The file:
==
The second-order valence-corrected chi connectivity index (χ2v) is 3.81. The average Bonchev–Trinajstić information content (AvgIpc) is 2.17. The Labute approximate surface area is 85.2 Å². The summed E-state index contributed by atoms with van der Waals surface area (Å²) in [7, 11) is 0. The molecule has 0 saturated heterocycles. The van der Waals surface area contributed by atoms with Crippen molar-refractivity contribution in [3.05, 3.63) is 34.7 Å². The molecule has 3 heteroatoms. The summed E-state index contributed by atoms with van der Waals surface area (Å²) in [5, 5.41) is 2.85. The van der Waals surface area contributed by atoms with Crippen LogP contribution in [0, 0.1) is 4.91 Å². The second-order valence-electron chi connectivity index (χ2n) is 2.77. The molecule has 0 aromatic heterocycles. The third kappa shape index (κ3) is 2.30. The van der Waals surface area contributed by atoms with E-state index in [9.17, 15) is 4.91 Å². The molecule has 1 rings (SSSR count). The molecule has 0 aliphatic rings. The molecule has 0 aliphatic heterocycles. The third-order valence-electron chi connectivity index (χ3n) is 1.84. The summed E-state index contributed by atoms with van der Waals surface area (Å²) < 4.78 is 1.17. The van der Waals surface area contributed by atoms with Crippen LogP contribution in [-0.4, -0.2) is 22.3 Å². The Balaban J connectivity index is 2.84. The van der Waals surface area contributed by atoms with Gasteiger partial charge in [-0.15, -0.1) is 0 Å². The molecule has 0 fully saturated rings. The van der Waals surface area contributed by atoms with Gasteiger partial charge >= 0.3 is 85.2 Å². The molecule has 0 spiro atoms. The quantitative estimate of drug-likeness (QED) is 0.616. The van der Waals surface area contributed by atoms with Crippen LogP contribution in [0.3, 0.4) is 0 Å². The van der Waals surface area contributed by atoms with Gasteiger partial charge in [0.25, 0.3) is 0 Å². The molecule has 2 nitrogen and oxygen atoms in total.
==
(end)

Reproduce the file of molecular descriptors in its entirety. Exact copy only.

The second-order valence-corrected chi connectivity index (χ2v) is 3.81. The average Bonchev–Trinajstić information content (AvgIpc) is 2.17. The Labute approximate surface area is 85.2 Å². The summed E-state index contributed by atoms with van der Waals surface area (Å²) in [7, 11) is 0. The molecule has 0 saturated heterocycles. The van der Waals surface area contributed by atoms with Crippen molar-refractivity contribution in [3.05, 3.63) is 34.7 Å². The molecule has 3 heteroatoms. The summed E-state index contributed by atoms with van der Waals surface area (Å²) in [5, 5.41) is 2.85. The van der Waals surface area contributed by atoms with Crippen LogP contribution in [0, 0.1) is 4.91 Å². The second-order valence-electron chi connectivity index (χ2n) is 2.77. The molecule has 0 aromatic heterocycles. The third kappa shape index (κ3) is 2.30. The van der Waals surface area contributed by atoms with E-state index in [9.17, 15) is 4.91 Å². The molecule has 1 rings (SSSR count). The molecule has 0 aliphatic rings. The molecule has 0 aliphatic heterocycles. The third-order valence-electron chi connectivity index (χ3n) is 1.84. The summed E-state index contributed by atoms with van der Waals surface area (Å²) < 4.78 is 1.17. The van der Waals surface area contributed by atoms with Crippen LogP contribution in [-0.4, -0.2) is 22.3 Å². The Balaban J connectivity index is 2.84. The van der Waals surface area contributed by atoms with Gasteiger partial charge in [-0.15, -0.1) is 0 Å². The molecule has 0 fully saturated rings. The van der Waals surface area contributed by atoms with Gasteiger partial charge >= 0.3 is 85.2 Å². The molecule has 0 spiro atoms. The quantitative estimate of drug-likeness (QED) is 0.616. The van der Waals surface area contributed by atoms with Crippen LogP contribution in [0.3, 0.4) is 0 Å². The van der Waals surface area contributed by atoms with Gasteiger partial charge in [0.25, 0.3) is 0 Å². The molecule has 2 nitrogen and oxygen atoms in total.